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St Asaph: Royal sympathy

21 December 2012

FEW things can be more devastating - particularly just be-fore Christmas - than to have one's home flooded: with the destruction of treasured possessions, the long months of drying out and repair, the worry of insurance, and the fear that it could happen again. The recent floods were particularly severe in St Asaph, when the River Elwy burst its banks.

The torrential rains, together with the full moon bringing high tides had been too much for the flood defences, built after the floods of 50 years ago. Some 400 houses were affected, and, tragically, one elderly woman, who had been trying to get out of her flooded home, was found dead.

The water was quickly pumped away, the diocesan communications officer, Phil Topham, says, and the emergency and relief services worked enormously hard, as did all the clergy. And now the reality of the damage has hit home. There are people without insurance, or those who lost it when banks changed hands, and there are those who have nowhere to go and are living upstairs in their ruined houses.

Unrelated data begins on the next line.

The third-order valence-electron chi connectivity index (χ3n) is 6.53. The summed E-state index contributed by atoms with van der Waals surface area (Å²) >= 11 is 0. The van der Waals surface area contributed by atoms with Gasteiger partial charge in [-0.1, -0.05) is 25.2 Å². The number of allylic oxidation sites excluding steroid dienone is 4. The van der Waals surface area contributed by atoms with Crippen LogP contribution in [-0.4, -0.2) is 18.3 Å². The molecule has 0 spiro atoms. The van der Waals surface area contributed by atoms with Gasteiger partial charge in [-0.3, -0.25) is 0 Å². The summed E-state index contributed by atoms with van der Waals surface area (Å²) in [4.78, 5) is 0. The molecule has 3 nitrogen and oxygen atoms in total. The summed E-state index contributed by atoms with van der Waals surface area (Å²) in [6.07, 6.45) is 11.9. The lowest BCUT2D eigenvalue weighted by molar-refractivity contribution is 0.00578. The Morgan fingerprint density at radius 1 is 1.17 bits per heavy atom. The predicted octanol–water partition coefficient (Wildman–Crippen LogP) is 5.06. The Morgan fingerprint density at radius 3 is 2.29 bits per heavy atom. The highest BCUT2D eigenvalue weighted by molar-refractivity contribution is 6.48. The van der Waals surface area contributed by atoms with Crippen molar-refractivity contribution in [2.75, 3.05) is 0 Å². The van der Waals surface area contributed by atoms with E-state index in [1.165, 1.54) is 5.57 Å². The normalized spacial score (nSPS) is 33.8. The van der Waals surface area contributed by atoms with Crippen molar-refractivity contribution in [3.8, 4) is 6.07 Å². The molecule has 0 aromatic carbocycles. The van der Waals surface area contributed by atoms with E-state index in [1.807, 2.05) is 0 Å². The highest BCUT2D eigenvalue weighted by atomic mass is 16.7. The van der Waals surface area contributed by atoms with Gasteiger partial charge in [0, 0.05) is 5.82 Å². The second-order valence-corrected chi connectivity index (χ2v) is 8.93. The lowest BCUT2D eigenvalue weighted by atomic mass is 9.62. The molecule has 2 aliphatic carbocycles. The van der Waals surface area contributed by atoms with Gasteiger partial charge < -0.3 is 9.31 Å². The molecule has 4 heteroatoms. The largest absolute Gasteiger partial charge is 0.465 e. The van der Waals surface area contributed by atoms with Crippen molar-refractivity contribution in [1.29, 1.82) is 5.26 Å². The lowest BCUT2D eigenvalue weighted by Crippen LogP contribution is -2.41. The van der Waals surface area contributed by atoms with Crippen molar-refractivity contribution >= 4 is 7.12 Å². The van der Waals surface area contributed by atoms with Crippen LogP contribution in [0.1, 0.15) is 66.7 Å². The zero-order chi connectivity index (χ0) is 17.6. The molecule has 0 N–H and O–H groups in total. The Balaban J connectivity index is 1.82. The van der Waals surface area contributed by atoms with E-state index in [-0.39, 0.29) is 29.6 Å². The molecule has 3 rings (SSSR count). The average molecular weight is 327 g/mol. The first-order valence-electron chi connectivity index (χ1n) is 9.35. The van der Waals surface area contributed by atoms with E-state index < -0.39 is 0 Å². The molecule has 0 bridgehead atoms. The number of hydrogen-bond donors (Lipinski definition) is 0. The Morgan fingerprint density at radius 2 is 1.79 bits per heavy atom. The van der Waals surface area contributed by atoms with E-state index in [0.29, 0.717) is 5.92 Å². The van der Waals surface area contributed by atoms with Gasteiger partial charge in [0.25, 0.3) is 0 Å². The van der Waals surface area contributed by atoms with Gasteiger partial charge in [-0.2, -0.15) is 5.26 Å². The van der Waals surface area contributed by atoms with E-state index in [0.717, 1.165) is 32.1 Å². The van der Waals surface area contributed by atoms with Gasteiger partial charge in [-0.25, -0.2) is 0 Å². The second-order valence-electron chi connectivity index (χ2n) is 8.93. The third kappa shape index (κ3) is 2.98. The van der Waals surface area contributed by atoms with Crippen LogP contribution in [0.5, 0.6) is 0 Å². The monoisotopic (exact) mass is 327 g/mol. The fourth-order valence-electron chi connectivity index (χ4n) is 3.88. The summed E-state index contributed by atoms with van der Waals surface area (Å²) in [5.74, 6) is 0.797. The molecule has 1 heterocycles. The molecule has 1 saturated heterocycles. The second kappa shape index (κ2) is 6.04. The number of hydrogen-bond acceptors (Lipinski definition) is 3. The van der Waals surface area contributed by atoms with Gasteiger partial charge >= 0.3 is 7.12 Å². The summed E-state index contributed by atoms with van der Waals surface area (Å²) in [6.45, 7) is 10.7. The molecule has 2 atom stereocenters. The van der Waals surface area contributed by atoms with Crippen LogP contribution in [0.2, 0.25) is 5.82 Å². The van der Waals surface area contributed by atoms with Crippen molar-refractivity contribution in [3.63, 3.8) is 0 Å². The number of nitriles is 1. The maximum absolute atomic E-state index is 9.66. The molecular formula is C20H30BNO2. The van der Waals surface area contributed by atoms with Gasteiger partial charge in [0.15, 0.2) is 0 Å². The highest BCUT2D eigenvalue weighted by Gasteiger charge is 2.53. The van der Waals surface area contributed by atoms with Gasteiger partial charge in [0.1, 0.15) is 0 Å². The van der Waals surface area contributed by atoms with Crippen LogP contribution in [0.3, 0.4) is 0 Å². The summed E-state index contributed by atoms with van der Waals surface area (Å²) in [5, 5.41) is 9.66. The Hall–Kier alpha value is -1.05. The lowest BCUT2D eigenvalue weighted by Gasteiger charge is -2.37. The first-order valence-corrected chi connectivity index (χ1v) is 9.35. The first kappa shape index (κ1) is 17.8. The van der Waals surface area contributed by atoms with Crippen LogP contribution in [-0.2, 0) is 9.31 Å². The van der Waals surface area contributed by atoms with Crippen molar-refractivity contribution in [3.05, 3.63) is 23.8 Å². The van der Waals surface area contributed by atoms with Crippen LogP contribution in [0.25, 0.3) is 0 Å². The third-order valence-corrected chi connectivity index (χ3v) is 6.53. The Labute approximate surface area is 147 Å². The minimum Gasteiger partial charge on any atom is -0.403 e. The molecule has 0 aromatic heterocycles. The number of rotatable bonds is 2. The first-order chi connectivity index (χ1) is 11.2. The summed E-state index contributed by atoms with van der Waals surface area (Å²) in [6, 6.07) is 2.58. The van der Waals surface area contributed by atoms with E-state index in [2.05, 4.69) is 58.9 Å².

People were particularly appreciative when Prince Charles visited the city, and showed real concern. He spent time with people in their damp and devastated homes; he visited workers in the fire service who had worked so hard to pump away the filthy water; and in St Asaph Cathedral (above) he met victims of the flooding, and some of the many volunteers and members of the relief organisations, including the lifeboat men of the RNLI, the Red Cross, and secondary-school children.

The Dean, the Very Revd Nigel Williams, said how pleased everyone was that the Prince had visited. "He was with us in our joy when we received city status, and now he has come alongside us in our sorrow - this has made a vast difference to people of this community. He's got a deep sense of concern for the individuals who have been affected, especially the fact that these floods have gone through people's homes. People are glad that he's been to the affected areas and that has been very well received."

It is known that the Prince made a contribution to the Mayor's relief fund, which the Church is also supporting.

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